Emma Chua

Emma Chua

I think that the broad-based learning that the School of Public Health offers is fantastic. The school produces incredibly well-rounded applicants for any graduate program or professional position.

What does public health mean to you?  

To me, public health is the study of how to keep as many people as possible from making the worst possible decisions and hurting themselves. Sort of like, the world's biggest daycare. We track what is hurting people, the decisions made that ended up in them getting hurt and take steps to change both the environment and the perspective of the decision makers to prevent the offending event from happening again in the future.  

Why did you choose to study public health at WVU?  

Honestly, as an in-state student, WVU was just the college that made the most sense. It was tens of thousands of dollars cheaper than out-of-state schools and is my favorite school in the state for people who don't know what they want yet. There are so many options here. I came in as a forensics major, then within a week switched to communications, then switched to public health and LOVED it, so I stayed.  

Have any members of the faculty or staff influenced you in a unique way?  

Dr. Michael McCawley is the reason I chose public health as the major I wanted to stay in. I took his PUBH 101 class as an elective and the energy and passion with which he spoke about the field was inspiring. I had many other classes that semester and none of my other professors cared about what they were talking about like he did. I came to him after class and told him I wanted to switch my major and he was just elated to have me on the team. To this day I credit him for giving me direction in my education.  

I took Dr. Diane Gross' global health class during the semester that COVID-19 hit. She helped us all keep a pulse on what was happening around the world at that time and helped us stay calm and look just at the science of what was happening. She also inspired me to pick up my second major in animal and nutritional sciences because of how she spoke about One Health concepts and how public health and zoology are inextricably linked.  

Tell us about your field placement experience. 

I am working with the Mountaineer Food Bank in their nutrition department and their local food department. I have been doing lots of work researching farmers markets around the state to hopefully build partnerships with West Virginia producers to help source produce and proteins. I also have been assisting in helping develop menu plans that follow Healthy Eating Research guidelines that can be distributed with the meal boxes that MFB creates.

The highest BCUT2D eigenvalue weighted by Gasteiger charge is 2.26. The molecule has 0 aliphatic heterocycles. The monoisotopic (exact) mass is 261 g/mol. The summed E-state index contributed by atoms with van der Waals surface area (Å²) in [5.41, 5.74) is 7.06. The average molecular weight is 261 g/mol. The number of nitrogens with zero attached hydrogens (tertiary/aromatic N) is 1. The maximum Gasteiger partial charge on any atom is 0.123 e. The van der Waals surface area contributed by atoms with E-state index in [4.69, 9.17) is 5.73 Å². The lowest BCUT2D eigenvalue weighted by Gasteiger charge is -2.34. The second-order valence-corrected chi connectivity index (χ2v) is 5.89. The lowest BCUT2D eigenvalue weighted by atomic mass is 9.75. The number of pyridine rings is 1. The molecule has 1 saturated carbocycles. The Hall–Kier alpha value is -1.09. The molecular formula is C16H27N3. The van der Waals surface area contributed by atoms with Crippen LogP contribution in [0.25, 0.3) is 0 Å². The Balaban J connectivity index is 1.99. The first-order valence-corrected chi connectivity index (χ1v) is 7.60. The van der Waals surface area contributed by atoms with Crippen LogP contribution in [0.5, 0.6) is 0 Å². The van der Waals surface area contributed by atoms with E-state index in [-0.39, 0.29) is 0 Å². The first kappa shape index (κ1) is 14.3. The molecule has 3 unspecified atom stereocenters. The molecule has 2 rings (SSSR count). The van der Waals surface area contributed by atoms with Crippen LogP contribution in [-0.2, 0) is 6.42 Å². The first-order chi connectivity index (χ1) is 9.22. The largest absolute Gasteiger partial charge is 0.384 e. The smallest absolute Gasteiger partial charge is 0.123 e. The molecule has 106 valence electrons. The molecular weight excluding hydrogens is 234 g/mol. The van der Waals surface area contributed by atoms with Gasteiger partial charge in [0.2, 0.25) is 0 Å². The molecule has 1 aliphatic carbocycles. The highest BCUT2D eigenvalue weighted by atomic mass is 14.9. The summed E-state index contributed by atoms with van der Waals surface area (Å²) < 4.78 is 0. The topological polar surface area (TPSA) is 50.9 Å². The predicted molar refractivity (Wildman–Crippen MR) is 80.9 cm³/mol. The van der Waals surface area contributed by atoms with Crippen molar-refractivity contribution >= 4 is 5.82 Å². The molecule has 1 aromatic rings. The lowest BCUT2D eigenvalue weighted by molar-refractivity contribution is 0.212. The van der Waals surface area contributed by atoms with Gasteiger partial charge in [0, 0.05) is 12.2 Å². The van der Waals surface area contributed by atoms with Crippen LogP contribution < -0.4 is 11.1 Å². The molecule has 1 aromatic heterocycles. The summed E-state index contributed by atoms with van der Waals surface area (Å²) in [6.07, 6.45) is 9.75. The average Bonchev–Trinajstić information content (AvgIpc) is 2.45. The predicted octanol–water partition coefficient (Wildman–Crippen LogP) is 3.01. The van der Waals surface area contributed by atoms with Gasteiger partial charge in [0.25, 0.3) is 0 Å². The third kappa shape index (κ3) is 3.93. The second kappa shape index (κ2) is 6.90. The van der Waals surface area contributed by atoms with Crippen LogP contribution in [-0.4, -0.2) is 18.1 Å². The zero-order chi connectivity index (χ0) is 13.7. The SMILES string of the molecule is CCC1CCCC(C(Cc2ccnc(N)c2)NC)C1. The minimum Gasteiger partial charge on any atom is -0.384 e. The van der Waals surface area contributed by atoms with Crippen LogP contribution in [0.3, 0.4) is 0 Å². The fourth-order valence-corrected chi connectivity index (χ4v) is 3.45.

I have also been getting amazing excel and research practice. I'm currently tracking market prices of food that can commonly be found in food boxes so that the purchasing department can be sure that they're getting a fair price from producers as well as compiling new potential community partners into a spreadsheet with information about their company and potential opportunities for growth. I also get the opportunity to volunteer at a few of their mobile food pantries throughout the state!  

What would you tell prospective students about WVU and the School of Public Health? 

I would say that there's a lot more here than you think, both literally and figuratively. The WVU Health Sciences Center is deceptively large, but there's also so much going on all the time in this major. I have friends in just about every college at WVU, and none of them have the community that the School of Public Health does. We have a great thing going on here.  

What advice would you give to your freshman self?  

Quit your job and enjoy the semester and a half you get of normal college life before the world ends. But on a more general note, go out and make friends. The resources are there. You don't have to be besties with everyone but you're going to regret it if you don't.  

How have your experiences in the School of Public Health helped prepare you for your future?  

I think that the broad-based learning that the School of Public Health offers is fantastic. Being able to go into the workforce and effectively get a job in marketing, data analytics, research, project management, or healthcare is sort of wild. The school produces incredibly well-rounded applicants for any graduate program or professional position.  

What do you plan to do upon completion of your degree? 

I would very much like to go to medical school. I am a double major in public health and animal and nutritional sciences, so I have this incredible blend of sciences under my belt now and I feel like the next step for me is to sort of complete my One Health triad.  

Any additional involvement in activities or comments about the program?  

I am the vice president of the Student Association of Public Health (SAPH) and on the Student Leadership Council. Both of those are amazing opportunities, so if you're a prospective applicant for SAPH please come talk to me any time! I'd love to share more about my experience.  

What’s your favorite book?  

“The Immortal Life of Henrietta Lacks.” 

What’s your favorite TV series?  

Any workplace sitcom really.  

What’s your favorite music artist?  

Taylor Swift. 

What’s your favorite place you’ve visited? 

Collioure, France. It was like being in a Wes Anderson movie.  

What’s your favorite local restaurant and/or hangout spot? 

The Tea Shoppe or Morgantown Brewing Company. 

What’s your favorite thing to do when you’re not doing schoolwork?  

I'm always doing schoolwork or working my actual jobs. I’m stoked to get married in May though!